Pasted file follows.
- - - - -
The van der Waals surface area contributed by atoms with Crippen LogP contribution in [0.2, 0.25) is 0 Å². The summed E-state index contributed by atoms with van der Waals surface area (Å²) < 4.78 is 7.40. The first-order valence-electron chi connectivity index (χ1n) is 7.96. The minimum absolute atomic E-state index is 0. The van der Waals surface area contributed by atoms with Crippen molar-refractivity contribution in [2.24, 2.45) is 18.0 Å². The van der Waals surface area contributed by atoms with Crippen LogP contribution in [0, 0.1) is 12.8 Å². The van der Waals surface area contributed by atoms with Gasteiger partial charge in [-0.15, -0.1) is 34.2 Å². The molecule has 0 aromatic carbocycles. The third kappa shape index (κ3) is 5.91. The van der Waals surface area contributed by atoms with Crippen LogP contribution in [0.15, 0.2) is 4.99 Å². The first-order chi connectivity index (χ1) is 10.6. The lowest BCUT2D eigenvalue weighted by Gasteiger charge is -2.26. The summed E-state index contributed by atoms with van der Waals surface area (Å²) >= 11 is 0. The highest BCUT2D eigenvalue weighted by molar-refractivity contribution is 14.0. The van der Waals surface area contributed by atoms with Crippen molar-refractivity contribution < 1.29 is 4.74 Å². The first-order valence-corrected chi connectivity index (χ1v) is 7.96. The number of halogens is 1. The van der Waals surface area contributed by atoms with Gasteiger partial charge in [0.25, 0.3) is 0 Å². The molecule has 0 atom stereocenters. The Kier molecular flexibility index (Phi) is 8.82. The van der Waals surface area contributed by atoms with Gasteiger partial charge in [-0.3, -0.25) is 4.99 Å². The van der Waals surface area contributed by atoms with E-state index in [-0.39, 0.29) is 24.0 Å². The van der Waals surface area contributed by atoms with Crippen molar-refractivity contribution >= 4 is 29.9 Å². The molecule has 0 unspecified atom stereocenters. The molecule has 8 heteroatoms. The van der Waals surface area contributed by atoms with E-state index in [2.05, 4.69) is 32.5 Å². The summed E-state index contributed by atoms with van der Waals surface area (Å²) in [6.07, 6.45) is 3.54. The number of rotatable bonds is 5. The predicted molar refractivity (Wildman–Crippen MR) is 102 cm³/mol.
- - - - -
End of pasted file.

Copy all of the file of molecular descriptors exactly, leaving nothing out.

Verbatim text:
The van der Waals surface area contributed by atoms with Crippen LogP contribution in [0.2, 0.25) is 0 Å². The summed E-state index contributed by atoms with van der Waals surface area (Å²) < 4.78 is 7.40. The first-order valence-electron chi connectivity index (χ1n) is 7.96. The minimum absolute atomic E-state index is 0. The van der Waals surface area contributed by atoms with Crippen molar-refractivity contribution in [2.24, 2.45) is 18.0 Å². The van der Waals surface area contributed by atoms with Crippen LogP contribution in [0, 0.1) is 12.8 Å². The van der Waals surface area contributed by atoms with Gasteiger partial charge in [-0.15, -0.1) is 34.2 Å². The molecule has 0 aromatic carbocycles. The third kappa shape index (κ3) is 5.91. The van der Waals surface area contributed by atoms with Crippen LogP contribution in [0.15, 0.2) is 4.99 Å². The first-order chi connectivity index (χ1) is 10.6. The lowest BCUT2D eigenvalue weighted by Gasteiger charge is -2.26. The summed E-state index contributed by atoms with van der Waals surface area (Å²) >= 11 is 0. The highest BCUT2D eigenvalue weighted by molar-refractivity contribution is 14.0. The van der Waals surface area contributed by atoms with Crippen molar-refractivity contribution < 1.29 is 4.74 Å². The first-order valence-corrected chi connectivity index (χ1v) is 7.96. The number of halogens is 1. The van der Waals surface area contributed by atoms with Gasteiger partial charge in [0.25, 0.3) is 0 Å². The molecule has 0 atom stereocenters. The Kier molecular flexibility index (Phi) is 8.82. The van der Waals surface area contributed by atoms with Gasteiger partial charge in [-0.3, -0.25) is 4.99 Å². The van der Waals surface area contributed by atoms with E-state index in [-0.39, 0.29) is 24.0 Å². The van der Waals surface area contributed by atoms with Crippen molar-refractivity contribution >= 4 is 29.9 Å². The molecule has 0 unspecified atom stereocenters. The molecule has 8 heteroatoms. The van der Waals surface area contributed by atoms with E-state index in [2.05, 4.69) is 32.5 Å². The summed E-state index contributed by atoms with van der Waals surface area (Å²) in [6.07, 6.45) is 3.54. The number of rotatable bonds is 5. The predicted molar refractivity (Wildman–Crippen MR) is 102 cm³/mol.